Research and

Reviews and


Curriculum Vitae

The Too-Good Wife




Amy Borovoy
Associate Professor of East Asian Studies
Princeton University


Democracy in postwar Japan has emphasized the production of shared values through community, family, and equality and de-emphasized individual rights and tolerance of difference. These priorities have produced a cohesive and in many respects caring society, but there have also been social costs. My first book, The Too-Good Wife: Alcohol, Codependency, and the Politics of Nurturance (University of California Press, 2005), explores these costs through the problem of men's heavy drinking and the wives who care for them. The problem of alcoholism and the language of "codependency," currently embraced by many Japanese clinics, offers housewives a language to identify unhealthy and exploitative forms of care, trust, and closeness in married life-and in social life more broadly. At the same time, the sense of care-giving as public and productive labor supported by the state promotes the women to resist the excesses of individualism in American popular psychology. The book explores the fine line between trust and exploitation in postwar cultural cosmologies.

Subsequently I have written on mental health care in Japan as a window into the way in which Japanese psychiatrists, social workers, and teachers attempt to maintain cohesion and equality among Japanese youth. The problem of hikikomori (youths who will not leave their homes) in particular reveals the reluctance to differentiate and diagnose troubled youth, and the propensity to manage deviant behavior through rest, withdrawal, and rehabilitation rather than labeling, problem-solving, or "curing." I have also written on similar cross-cultural issues in the American context, exploring the clinical emphasis on autonomy and self-control.

My current project, tentatively titled, The Question of Community: Japan in Anthropology and American Social Thought, explores the role of Japan studies as a "laboratory" for imagining alternatives to liberalism and individualism. In the 1960s, 1970s, and 1980s American attention was trained on Japanese education, labor unions, and families. And yet, community in Japan had historically been associated with nationalism, imperialism, and imposed homogeneity. Even in the context of postwar democracy, it has rarely meant liberalism, but rather inclusion through assimilation and socialization. How did earlier Japanese intellectual writings which attempted to explain Japan to the West allow American social scientists to see something different in Japanese articulations of community? And what crises within liberalism were Americans responding to in looking to Japan in the postwar decades? The project begins with Ruth Benedict's The Chrysanthemum and the Sword, weaves back to prewar and postwar Japanese writings on Japaneseness, and then explores the reconciliation of community with "modernity" in anthropology in the wake of the war and after.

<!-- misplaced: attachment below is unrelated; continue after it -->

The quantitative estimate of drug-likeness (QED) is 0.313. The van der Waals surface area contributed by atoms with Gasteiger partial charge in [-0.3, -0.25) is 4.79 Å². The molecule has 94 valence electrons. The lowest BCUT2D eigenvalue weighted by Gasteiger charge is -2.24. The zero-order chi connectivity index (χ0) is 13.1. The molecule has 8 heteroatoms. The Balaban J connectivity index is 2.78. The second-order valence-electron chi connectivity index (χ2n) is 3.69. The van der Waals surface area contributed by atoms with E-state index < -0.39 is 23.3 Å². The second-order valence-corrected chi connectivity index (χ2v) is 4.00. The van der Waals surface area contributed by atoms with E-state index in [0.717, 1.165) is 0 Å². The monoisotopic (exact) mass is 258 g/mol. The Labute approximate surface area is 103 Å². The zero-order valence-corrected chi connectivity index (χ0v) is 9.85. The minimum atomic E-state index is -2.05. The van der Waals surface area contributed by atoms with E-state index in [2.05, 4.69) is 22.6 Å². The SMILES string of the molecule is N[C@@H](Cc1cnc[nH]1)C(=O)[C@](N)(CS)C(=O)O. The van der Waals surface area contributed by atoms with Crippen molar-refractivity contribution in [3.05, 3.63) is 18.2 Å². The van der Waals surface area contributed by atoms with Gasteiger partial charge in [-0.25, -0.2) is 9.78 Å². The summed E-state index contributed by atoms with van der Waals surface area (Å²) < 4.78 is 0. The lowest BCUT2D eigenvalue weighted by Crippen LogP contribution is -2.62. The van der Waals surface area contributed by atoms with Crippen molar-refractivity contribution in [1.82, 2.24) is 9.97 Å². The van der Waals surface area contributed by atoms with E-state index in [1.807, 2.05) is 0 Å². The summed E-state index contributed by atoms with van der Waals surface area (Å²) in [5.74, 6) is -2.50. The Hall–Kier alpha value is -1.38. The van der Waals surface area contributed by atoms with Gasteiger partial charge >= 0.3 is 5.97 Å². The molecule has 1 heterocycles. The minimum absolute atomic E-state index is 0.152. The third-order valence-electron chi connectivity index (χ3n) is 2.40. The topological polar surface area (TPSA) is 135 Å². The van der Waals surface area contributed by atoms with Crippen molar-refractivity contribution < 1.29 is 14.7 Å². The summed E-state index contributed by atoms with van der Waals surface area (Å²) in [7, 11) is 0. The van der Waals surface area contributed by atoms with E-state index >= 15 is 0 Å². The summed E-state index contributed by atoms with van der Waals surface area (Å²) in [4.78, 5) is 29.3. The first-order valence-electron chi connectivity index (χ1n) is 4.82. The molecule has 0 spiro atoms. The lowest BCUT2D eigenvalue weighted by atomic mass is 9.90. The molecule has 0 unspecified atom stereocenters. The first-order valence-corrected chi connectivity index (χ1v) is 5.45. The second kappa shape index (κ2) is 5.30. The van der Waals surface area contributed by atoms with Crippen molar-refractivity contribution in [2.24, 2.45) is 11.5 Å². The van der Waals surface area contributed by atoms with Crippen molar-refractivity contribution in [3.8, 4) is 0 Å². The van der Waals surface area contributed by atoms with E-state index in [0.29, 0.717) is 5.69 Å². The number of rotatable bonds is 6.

Selected Publications
"Doi Takeo and the Rehabilitation of Particularism in Postwar Japan," The Journal of Japanese Studies, 38(2): 263-295, 2012 (article)

"Decentering Agency in Feminist Theory: Recuperating the Family as a Feminist Project," with Kristen Ghodsee, Women's Studies International Forum, 35(3): 153-165, 2012 (article)

"Doi Takeo no Bunkaron (Takeo Doi's Culture Theory)," in Kindai no 'Nihon Ishiki' no Seiritsu (The Making of Modern National Consciousness), edited by Josef Kreiner, Tokyo: Tokyodo, 2012

"Benedikuto no Kiku to Katana: Minshushugi no Dotai to Shite no Hokenshugi (Ruth Benedict's The Chrysanthemum and the Sword: The Feudal Foundations of Japanese Democracy)," in Kindai no 'Nihon Ishiki' no Seiritsu (The Making of Modern National Consciousness), edited by Josef Kreiner, Tokyo: Tokyodo, 2012

"Beyond Choice: A New Framework for Abortion?" Dissent Magazine, Fall 2011 (article)

"Japan as Mirror: Neoliberalism's Promise and Costs," in Ethnographies of Neoliberalism, Carol J. Greenhouse, editor, University of Pennsylvania Press, pp. 60-74, 2010

"What Color is Your Parachute? The Post-Pedigree Society," in Social Class in Japan, Hiroshi Ishida and David Slater, editors, Routledge Press, 2010

"Japan's Hidden Youths: Mainstreaming the Emotionally Distressed in Japan," Culture, Medicine, and Psychiatry, vol. 32, 552-576, 2008 (article)

"Managing the Unmanageable: Elderly Russian Jewish Emigres and the Biomedical Culture of Diabetes Care," with Janet Hine, Medical Anthropology Quarterly, 22(1): 1-26, 2008 (article)